Different Kinds of Covenants

First of all, a very basic recognition is that different kinds of covenants accomplish different things. “Covenant” is not one thing. However, what all covenants have in common is that they establish a relationship between God and the humans with whom He makes them. Perhaps the greatest barrier to understanding the bible is the attitude of the reader. This has certainly been true for me as I sought with western enlightenment tools to achieve understanding. Often, this approach seeks to strip away elements that embarrass or seem odd to us. Or, perhaps, to categorize according to human ideas. But, in so doing, we have already placed our intellect above what God has revealed, and will, without doubt, not comprehend or distort the words of the Living God. A person cannot approach the bible to find out if the views of the bible match their own and then decide to obey it. No, God’s word is for His people to instruct and assure them among other things. Returning to the idea that a biblical covenant is relational, despite the variety of covenants found in scripture, I present Jer. 31. 31-34 as an obvious text:

“The days are coming,” declares the Lord, “when I will make a new covenant with the people of Israel and with the people of Judah. It will not be like the covenant I made with their ancestors when I took them by the hand to lead them out of Egypt, because they broke my covenant, though I was a husband to  them,” declares the Lord. “This is the covenant I will make with the people of Israel after that time,” declares the Lord. “I will put my law in their minds and write it on their hearts. I will be their God, and they will be my people. No longer will they teach their neighbor, or say to one another, ‘Know the Lord,’ because they will all know me, from the least of them to the greatest,” declares the Lord. “For I will forgive their wickedness and will remember their sins no more.”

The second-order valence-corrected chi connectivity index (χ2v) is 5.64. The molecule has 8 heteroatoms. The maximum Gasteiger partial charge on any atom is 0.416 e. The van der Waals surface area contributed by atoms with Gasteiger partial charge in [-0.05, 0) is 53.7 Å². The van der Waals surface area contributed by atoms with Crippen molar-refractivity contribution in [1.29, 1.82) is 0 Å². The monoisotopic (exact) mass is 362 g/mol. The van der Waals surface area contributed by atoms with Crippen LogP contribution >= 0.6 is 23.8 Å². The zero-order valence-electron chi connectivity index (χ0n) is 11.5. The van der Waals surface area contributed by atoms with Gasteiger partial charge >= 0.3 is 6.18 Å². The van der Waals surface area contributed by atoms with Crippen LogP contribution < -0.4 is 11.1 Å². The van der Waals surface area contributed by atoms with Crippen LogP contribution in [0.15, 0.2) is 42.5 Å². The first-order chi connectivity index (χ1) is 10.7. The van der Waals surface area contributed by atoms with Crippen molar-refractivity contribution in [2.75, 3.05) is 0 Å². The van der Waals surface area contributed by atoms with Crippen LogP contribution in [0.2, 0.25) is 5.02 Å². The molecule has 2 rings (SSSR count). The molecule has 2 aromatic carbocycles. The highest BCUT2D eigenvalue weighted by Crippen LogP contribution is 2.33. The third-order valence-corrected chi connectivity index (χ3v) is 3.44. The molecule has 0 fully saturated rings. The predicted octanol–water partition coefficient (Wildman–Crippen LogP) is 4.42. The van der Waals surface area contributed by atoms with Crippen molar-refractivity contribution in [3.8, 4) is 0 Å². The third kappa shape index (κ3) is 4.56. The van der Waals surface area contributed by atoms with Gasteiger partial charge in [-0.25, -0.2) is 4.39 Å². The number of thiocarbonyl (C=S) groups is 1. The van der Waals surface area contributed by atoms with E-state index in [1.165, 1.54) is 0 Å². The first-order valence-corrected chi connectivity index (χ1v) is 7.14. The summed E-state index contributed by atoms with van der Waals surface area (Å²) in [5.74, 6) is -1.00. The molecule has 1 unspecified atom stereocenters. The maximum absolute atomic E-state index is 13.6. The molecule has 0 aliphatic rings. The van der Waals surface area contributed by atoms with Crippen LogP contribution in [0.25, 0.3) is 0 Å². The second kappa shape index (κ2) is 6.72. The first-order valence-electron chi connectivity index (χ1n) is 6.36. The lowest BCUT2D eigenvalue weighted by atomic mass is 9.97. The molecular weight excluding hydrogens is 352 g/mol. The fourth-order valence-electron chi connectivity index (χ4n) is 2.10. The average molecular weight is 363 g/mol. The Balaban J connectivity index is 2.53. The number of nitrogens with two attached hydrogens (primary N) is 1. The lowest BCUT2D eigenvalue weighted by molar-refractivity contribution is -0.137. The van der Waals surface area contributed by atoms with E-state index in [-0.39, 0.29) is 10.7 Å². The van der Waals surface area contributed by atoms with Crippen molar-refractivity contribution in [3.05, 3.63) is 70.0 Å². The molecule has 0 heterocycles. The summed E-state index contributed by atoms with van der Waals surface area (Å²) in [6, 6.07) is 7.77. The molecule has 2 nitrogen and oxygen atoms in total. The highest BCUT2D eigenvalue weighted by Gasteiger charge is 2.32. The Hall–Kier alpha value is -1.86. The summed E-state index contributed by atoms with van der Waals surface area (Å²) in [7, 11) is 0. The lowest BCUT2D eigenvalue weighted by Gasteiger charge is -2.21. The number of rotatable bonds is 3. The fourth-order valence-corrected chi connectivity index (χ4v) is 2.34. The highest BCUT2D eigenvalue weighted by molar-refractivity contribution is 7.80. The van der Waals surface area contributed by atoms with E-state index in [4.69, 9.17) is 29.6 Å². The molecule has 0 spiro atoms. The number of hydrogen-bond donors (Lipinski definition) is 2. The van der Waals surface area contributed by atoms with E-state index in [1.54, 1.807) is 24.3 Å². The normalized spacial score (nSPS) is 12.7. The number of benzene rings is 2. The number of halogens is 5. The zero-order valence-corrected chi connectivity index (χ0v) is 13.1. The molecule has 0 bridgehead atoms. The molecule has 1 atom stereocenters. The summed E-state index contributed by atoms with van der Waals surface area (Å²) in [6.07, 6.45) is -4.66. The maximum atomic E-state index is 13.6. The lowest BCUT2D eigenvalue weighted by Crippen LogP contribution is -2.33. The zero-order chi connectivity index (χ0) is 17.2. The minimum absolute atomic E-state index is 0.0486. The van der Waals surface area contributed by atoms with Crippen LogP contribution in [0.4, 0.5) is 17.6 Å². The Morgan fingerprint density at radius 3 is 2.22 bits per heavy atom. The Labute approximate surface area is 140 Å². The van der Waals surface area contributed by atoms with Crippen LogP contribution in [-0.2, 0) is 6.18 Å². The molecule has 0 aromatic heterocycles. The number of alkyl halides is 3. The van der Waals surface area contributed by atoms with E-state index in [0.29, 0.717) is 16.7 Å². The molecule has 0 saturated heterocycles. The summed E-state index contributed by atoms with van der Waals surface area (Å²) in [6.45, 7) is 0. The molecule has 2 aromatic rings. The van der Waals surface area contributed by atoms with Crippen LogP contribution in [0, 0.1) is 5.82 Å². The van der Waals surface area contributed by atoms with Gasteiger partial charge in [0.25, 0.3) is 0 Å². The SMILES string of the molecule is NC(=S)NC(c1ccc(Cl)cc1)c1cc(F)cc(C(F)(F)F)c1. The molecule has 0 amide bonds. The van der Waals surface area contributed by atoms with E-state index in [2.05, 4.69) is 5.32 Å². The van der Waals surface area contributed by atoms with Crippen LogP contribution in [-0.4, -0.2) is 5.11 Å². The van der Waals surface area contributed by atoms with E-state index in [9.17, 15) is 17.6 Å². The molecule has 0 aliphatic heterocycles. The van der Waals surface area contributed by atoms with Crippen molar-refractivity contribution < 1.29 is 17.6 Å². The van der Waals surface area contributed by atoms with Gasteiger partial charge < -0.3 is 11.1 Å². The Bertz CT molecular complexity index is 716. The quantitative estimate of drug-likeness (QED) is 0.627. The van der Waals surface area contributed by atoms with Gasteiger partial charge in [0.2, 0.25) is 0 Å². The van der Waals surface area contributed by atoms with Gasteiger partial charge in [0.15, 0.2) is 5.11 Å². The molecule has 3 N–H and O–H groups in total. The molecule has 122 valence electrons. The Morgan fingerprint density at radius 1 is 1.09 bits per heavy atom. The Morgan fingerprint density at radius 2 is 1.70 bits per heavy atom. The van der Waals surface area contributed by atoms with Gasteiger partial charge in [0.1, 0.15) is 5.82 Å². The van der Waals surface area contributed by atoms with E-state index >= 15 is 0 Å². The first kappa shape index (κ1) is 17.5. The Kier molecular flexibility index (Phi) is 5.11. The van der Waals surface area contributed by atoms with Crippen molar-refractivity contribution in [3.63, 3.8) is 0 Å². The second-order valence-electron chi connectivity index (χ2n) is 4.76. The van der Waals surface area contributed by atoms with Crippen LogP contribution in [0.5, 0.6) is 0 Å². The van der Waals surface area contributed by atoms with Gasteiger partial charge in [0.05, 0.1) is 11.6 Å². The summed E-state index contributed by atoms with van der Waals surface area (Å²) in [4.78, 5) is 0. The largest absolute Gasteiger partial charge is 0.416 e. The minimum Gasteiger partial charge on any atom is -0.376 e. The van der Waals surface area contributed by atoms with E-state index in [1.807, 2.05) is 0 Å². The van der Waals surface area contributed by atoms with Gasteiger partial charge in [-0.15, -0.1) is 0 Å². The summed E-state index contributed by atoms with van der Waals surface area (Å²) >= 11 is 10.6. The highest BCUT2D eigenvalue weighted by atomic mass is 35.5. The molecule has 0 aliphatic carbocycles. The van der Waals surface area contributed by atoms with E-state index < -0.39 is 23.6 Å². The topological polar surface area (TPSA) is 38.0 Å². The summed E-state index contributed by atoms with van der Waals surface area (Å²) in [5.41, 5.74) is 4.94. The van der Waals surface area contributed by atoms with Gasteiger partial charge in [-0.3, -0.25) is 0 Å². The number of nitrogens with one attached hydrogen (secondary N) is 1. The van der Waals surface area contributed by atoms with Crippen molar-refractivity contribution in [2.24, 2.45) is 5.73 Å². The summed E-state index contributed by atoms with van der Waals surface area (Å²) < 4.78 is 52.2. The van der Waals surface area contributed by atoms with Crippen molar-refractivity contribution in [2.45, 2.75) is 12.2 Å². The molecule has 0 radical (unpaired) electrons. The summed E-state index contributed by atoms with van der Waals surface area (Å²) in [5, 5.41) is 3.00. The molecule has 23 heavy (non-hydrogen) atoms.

From this promise in Jeremiah, it is obvious that different covenants exist and that they do not function in the same way. With this recognition, the tendency to lump the covenants together in any sort of framework is rejected. Our text clearly states an “old” and a “new.” In other words, a covenant may be replaced after it served a function. Without bogging down and explicating the many ways the Old Covenant functioned, and Christ’s fulfillment of it, it may be said that “God found fault” and that a better hope was needed to transform lost sinners into conquering saints (see Heb. 8.7ff). This fault finding was for humans to understand both how corrupt they are and their inability to remedy their corruptness.

One additional point should be noted, however. God is gracious even in a “covenant of condemnation.” No one could keep all of the Old Covenant (Mosaic Law) perfectly, except Christ; yet, the Mosaic Law was mostly about the remedy for breaking its regulations. The temple and the sacrifices, though they never could take away sin, pointed to the One who could accomplish that necessary feat. God knows each human heart and always works individually to bring some to Himself in redemption whether prospectively or retrospectively. In other words, He is able to save us whatever covenant is currently operational. The difference is the New Covenant has many more blessings along with the requisite responsibility which accompanies it.

Also, with the Jeremiah text, the relational aspect is exposed by the words: “although I was a Husband to them.” God had two wives under the Old Covenant: Judah and Israel. He divorced both of them because of unfaithfulness. In our humanity, none can be righteous before God. A better hope was needed where a relationship of sonship by adoption is made, and its subjects are transformed by the nature of the Father, which is given through the Spirit. Christians have a relationship of “sons” since the One who made us holy, and ourselves, who are made holy, are of the same family (see Heb. 2.11-12). Additionally, the relational aspect of the New Covenant may be seen by the inheritance which God gives His children. Heb. 9.15-17 speaks of the covenant God makes with humanity as a “will (or testament).” In the normal course of affairs, people usually leave their inheritance to natural or adopted children. God uses this figure of a “testament” to indicate that His children have a sure eternal inheritance.